UPDATED March 10 5:15 AM EST with comment from more companies.
It's finally here. The online, a la carte HBO service everyone's been waiting for — and those with Apple TV, iPhones or iPads are the only ones who can get the $15/month HBO Now.
What if you have a Roku, Amazon Fire TV, Google Chromecast or Nexus Player, a game console or a smart TV? Unknown. HBO hasn't announced support for any other devices, nor have any device manufacturers. Tom's Guide inquired with HBO and many of the big streaming-device makers, and none have committed to further plans for the services.
A Roku representative, speaking on behalf of the company but asking to not be named, provided only a philosophical statement. "In general, broad distribution is important for content providers, and especially for a new service where the goal is to gain as many subscribers as possible," the person told Tom's Guide.
Google gave a subtle hint about its future with HBO. "We don't have any specifics to announce around HBO Now," said spokeswoman Veronica Navarrete, "but it is worth keeping in mind that the HBO Go app already works with Chromecast and HBO subscribers can still get content that way." That seems to say: Google is ready when HBO is.
Leaving Roku out — at least of the initial launch — is curious since the streaming box, stick and TV maker is one of the top device makers. Leaving out Android apps is also odd, since the OS runs not only on major mobile devices but also because a version of it, Android TV, runs on Google's Nexus Player and on upcoming smart TVs from Sony and Sharp, among others. Android (as well as iOS) devices can also cast content to the popular, $39 Google Chromecast.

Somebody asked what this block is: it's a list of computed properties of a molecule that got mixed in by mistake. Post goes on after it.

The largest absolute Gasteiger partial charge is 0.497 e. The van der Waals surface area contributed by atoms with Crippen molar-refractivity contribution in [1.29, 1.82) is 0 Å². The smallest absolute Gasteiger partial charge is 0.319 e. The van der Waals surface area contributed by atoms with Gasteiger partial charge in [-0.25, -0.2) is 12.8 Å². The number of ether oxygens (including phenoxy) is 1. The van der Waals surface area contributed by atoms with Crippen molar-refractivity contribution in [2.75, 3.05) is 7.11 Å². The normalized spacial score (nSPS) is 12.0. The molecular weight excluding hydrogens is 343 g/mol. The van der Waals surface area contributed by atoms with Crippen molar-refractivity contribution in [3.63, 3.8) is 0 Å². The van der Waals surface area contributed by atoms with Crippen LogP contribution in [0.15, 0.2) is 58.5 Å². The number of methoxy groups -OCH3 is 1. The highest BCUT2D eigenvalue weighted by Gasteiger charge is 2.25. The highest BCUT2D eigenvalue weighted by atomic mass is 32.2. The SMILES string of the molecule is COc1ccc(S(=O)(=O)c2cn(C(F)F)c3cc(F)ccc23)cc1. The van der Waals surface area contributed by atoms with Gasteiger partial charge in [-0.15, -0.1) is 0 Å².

"In its infancy, the streaming media player market was driven by growth from Apple and Roku," reads analyst firm NPD's Jan. 26 Connected Home Forecast. "But over the past year and a half Amazon and Google have made a significant impact."
Apple has an exclusive deal with HBO for three months, after which it's hard to imagine deals not extending to other device makers. In it's press release, HBO stated that, "HBO continues to be in discussions with its existing network of distributors and new digital partners to offer HBO NOW."
But how far will the deals go? Roku is a usual suspect, but what about game consoles and smart TVs, which are now the first and third most popular streaming devices, according to NPD. (Set-top boxes like Apple TV are number 2.) We're waiting to hear back from Amazon about Fire TV, as well as from Sony about the PS4 (and the upcoming PlayStation Vue TV service). Regarding the Xbox, an anonymous, but official Microsoft spokesman write to us, "We’re always in continued discussions with entertainment partners to bring new content to Xbox that will deliver rich, differentiated TV and video experiences, but have nothing to announce at this time." We pinged smart TV makers and got a brief response from Sharp. "We don’t have anything to announce about HBO Now, "said a spokeswoman. Vizio told us essentially the same thing. We're still waiting on Samsung and a few other manufacturers.
If HBO had to pick just one company, it made a good choice with Apple. NPD analyst John Buffone told us in an email that as of its last report on streaming devices at the end of 2014, "Apple TV remained #1 followed by Roku, Chromecast, and Fire TV."
This week's news might have people wondering if they should pay for Amazon Prime Instant Video (one component of a $99/year Amazon Prime subscription). Not only are the Fire TV and Fire TV Stick not included, but with HBO Now, Amazon is no longer the only place to stream HBO's back catalog of shows — episodes roughly three years old or older (not counting Game of Thrones).
Some good news for HBO fans and cord cutters who don't have an Apple device — the Apple TV has been discounted $30 from $99 to $69. That's just in time for fans of Game of Thrones, Veep or other HBO shows to snap one up before HBO Now launches by the second week in August. HBO has said only that it will be online in time for the season debut of Game of Thrones on April 12.